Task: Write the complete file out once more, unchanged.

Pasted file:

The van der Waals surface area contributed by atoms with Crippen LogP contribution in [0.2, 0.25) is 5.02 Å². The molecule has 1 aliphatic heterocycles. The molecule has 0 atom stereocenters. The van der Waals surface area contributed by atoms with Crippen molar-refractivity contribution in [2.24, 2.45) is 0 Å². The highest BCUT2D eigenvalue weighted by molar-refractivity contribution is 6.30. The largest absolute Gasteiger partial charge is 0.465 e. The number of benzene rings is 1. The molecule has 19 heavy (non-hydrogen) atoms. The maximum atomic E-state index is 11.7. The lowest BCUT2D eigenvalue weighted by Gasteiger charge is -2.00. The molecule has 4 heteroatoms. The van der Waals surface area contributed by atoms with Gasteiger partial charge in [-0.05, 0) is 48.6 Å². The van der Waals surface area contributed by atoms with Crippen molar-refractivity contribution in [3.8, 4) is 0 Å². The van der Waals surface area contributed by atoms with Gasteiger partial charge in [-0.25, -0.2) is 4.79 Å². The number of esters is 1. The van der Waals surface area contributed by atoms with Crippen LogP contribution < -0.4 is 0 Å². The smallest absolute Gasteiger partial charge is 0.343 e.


The van der Waals surface area contributed by atoms with Crippen LogP contribution in [0.2, 0.25) is 5.02 Å². The molecule has 1 aliphatic heterocycles. The molecule has 0 atom stereocenters. The van der Waals surface area contributed by atoms with Crippen molar-refractivity contribution in [2.24, 2.45) is 0 Å². The highest BCUT2D eigenvalue weighted by molar-refractivity contribution is 6.30. The largest absolute Gasteiger partial charge is 0.465 e. The number of benzene rings is 1. The molecule has 19 heavy (non-hydrogen) atoms. The maximum atomic E-state index is 11.7. The lowest BCUT2D eigenvalue weighted by Gasteiger charge is -2.00. The molecule has 4 heteroatoms. The van der Waals surface area contributed by atoms with Gasteiger partial charge in [-0.05, 0) is 48.6 Å². The van der Waals surface area contributed by atoms with Crippen molar-refractivity contribution in [3.8, 4) is 0 Å². The van der Waals surface area contributed by atoms with Gasteiger partial charge in [-0.25, -0.2) is 4.79 Å². The number of esters is 1. The van der Waals surface area contributed by atoms with Crippen LogP contribution < -0.4 is 0 Å². The smallest absolute Gasteiger partial charge is 0.343 e.